Alex Massie

Charlie Wilson’s War is Over

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Charlie Wilson in Afghanistan.

I guess the movie they made of Charlie Wilson's War is now more famous than George Crile's book. That's a shame because the movie, while entertaining, ain't half as revelatory as the book which is more than just a political thriller explaining how - with only some exagerration - a lone Congressman funded and armed the mujahedeen in Soviet-occupied Afghanistan. It's a terrific piece of work and an excellent, if extreme in the particulars, introduction to the way the United States Congress actually works. Or worked back then, anyway, in the age of Tip O'Neil when Congress was more powerful, or perhaps simply insisted upon its prerogatives more keenly than it does now.

Well there aren't too many Congresspeeps like Charlie Wilson these days. He was just a touch more colourful than your average Congressman:

Divorce, dope, drunk driving: As the 1984 election approached, the experts figured the voters of East Texas might decide to replace Wilson with someone a bit less, um, colorful.

But the experts were wrong, as they often are, and the God-fearing people of East Texas reelected Wilson in 1984 -- and five times after that.

 

"He was their Charlie," says Tindal, "and whatever he did, they'd say, 'Well, that's our Charlie.' "

In a 1988 interview, Wilson explained his victories in his own inimitable style: "You have to bring home the bacon, convince 'em you don't want to take no [bleep] off them Russkies, and you can't think of anything more obscene than gun control."

Of course, there was more to Wilson's popularity than that. Joe Christie, who served in the Texas legislature with Wilson, remembers the lawmaker's "mobile office" -- a trailer that traveled his district to help people with problems with Social Security checks or veterans benefits. And, says Christie, "He's an incredible campaigner."

"One time," says Schroeder, laughing, "he didn't hand out literature, he handed out gun rags -- rags for cleaning your gun -- with his name on them. . . . And his ads were hysterical. His ads were like: 'I eat raw meat for breakfast and then I tie the tail of a bobcat and then I fight commies.' "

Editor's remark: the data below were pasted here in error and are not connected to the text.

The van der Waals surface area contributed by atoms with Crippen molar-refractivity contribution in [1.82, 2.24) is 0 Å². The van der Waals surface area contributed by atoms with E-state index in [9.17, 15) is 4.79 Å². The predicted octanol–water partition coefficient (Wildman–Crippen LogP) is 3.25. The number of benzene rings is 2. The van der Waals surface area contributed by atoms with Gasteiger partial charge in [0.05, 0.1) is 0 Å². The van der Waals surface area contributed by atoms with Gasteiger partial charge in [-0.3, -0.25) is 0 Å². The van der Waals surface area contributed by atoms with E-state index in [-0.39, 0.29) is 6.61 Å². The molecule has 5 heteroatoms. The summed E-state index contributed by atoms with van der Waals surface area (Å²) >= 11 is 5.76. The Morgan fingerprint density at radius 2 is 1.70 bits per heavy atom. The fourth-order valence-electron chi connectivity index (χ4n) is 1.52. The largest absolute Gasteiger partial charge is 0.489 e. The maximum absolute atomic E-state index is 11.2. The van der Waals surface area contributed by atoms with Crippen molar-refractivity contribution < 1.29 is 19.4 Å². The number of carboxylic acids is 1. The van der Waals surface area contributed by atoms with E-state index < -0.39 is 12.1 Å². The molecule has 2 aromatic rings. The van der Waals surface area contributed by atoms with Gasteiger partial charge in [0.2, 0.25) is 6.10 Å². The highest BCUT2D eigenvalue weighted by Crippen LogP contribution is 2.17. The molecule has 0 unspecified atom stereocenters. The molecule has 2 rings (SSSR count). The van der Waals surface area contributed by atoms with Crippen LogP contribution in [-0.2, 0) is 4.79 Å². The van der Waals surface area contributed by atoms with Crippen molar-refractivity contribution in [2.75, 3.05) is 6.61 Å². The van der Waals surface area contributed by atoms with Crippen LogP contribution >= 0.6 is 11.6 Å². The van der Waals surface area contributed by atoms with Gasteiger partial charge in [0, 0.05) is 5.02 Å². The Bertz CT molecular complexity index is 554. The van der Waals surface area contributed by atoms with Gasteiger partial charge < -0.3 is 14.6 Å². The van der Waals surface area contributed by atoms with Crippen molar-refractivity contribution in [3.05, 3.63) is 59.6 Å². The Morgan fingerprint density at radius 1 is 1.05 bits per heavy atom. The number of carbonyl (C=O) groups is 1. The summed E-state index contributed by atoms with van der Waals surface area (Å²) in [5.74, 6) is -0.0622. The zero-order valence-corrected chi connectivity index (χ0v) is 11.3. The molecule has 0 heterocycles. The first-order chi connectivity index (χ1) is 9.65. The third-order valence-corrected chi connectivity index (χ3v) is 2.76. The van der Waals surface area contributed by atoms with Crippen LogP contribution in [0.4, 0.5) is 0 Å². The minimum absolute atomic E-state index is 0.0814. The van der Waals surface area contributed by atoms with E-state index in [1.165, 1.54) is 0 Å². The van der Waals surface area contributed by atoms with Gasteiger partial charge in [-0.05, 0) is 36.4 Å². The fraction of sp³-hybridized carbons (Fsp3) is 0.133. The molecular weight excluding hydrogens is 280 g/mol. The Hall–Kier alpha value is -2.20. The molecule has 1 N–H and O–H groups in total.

His AK-47 ad became legendary. "He's standing in a boat in the Trinity River in East Texas," says Tindal, "and he has this AK-47, and he says something like, 'We're never gonna have these on the banks of the Trinity River.' And then he throws it in the river. We figured everybody would be swimming around the river looking for it, so we fished it out."

Wilson projected a cartoonish macho image but, says Schroeder, "it's all a big Texas act." Actually, he was smart, well-read and an extremely effective legislator. "He was very skilled," she says, "at pushing the right buttons on the Appropriations Committee."

"He was one of the best at maneuvering in committee," says Dicks, who served on the Appropriations Committee with Wilson.

Wilson used that skill -- pure political horse-trading -- to win ever-increasing funding for the Afghan rebels, which is, of course, the subject of "Charlie Wilson's War."

Well, we know now how that turned out, though Wilson was one of the few voices in Washington arguing that the US shouldn't abandon and forget about Afghanistan. And we know how that turned out too. Anyway, Crile's book is terrific and does, I think, justice to an extraordinary character and an extraordinary story.

Written byAlex Massie

Alex Massie is Scotland Editor of The Spectator. He also writes a column for The Times and is a regular contributor to the Scottish Daily Mail, The Scotsman and other publications.

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